One of the most important things that any software development company must remember is that getting the product “right” is the key to success. Success for the client as well as success for their software development partner. A successful product launch is more than just a “job well done” – it is the foundation for every move a company will make in the future. While it’s true that product development is every bit as much an art as it is a science, there are still a few rules that you can follow today to help make things easier and ultimately better for both client and partner for the present as well as all future projects.
DO: Define “Success” in Terms of Your Current Project or Client
As a custom software development partner, there are two key components to success that should be kept at the top of any product development strategy. It isn’t enough to just deliver a product that is technically functional in that it does what the requirements have directed the software to do. It also needs to operate in a way that actually accomplishes the unique goals that the client had in the first place, and in situations where this may be a first project for the partnership, it should even exceed expectations of the client.
From some client’s perspective, success may be a product that was delivered on time, with the functionality that was specified and under or at the budget that was specified. But how does a client define “success”? They don’t just need a finished product – they need a product that will truly satisfy and sometimes expand on the goals of the of their product strategy.
As a result, the first step of successful software product development is and always will be defining what “success” actually means in the context of the partnership that has been created. This will require the constant input of not only partner team but the client’s to help set unique goals and set realistic expectations.
DON’T: Incorporate Features for added Feature’s Sake
Far too many software development companies lose themselves in the break-neck pace at which technology continues to advance. Innovation for the sake of including innovative ideas does not always equate to real value, and it doesn’t even come close to equaling success.
Gone are the days of the “kitchen sink” approach to software development projects, where a product had to do hundreds of different things in order to stand out. In the new app-centric world in which we now live, the most successful products tend to do have less features, but they do them incredibly well with the high performance ratings. Adding new functionality is great – provided that it all services the end goal which usually is a very happy user experience.
Clients tend to think that adding features will make a better product. But, adding features for the sake of expounding on what is “new” only serves to distract from what the software product should do really well and also may reduce the positive end-user experience a software product was trying to create in the first place. What good is a product that does “X, Y and Z” if it doesn’t perform those functions well, especially the original specified requirement features in the Statement of work. It is imperative for the software development partner to communicate the benefits of not expanding on the requirements before the original features are performing at satisfactory levels.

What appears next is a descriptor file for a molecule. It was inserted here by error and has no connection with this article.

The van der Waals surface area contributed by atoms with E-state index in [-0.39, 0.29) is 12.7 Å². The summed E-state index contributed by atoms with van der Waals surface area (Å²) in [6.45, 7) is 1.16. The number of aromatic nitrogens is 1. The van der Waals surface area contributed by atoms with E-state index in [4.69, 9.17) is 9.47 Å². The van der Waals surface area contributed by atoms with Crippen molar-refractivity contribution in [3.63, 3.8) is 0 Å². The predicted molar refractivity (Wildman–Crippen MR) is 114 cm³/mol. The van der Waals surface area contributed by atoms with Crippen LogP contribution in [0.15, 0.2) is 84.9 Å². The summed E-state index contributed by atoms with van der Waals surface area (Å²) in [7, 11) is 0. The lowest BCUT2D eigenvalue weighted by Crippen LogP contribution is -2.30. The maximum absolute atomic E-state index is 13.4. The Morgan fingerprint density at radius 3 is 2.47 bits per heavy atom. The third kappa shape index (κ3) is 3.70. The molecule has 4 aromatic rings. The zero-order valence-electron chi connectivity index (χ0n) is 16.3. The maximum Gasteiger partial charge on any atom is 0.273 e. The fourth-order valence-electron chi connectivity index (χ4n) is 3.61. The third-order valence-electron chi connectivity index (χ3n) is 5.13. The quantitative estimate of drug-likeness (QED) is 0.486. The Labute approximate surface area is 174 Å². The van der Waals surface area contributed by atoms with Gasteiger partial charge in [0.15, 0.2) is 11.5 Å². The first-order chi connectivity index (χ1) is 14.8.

DO: The MVP – Minimum Viable Product
Another important concept to understand with a software development partnership is that the immediate goal isn’t to design the perfect product – it is to design the minimum viable product that you will then continue to refine and improve moving forward. This may sound like a bad strategy, but with satisfying the basic requirements of a product and then improving on it, it will allow for users of client teams to interact with the product quicker to give feedback that will be needed to improve the requirements that were in the original requirements document.
By starting with the bare framework of the product, which can then be released for user testing it ensures that there is “by-in” by the stakeholders. This feedback which includes their likes, their dislikes is then actionable data that client and partner can use to adjust and change the product in subsequent revisions, thus allowing you a better chance of not only releasing a product that does what you said it would, but that also does it in a way that is actually enjoyable to use because it wasn’t developed in a vacuum.
In a Nut-shell
These are just a few of the rules for successful software product development that need to keep in mind when developing a software development product strategy. Every project will represent its own unique challenges with its own unique definition of “success.” By having a clear understanding of exactly what it is that the project needs to accomplish as early as possible, places client and partner in a much better position to actually reach that destination at project completion.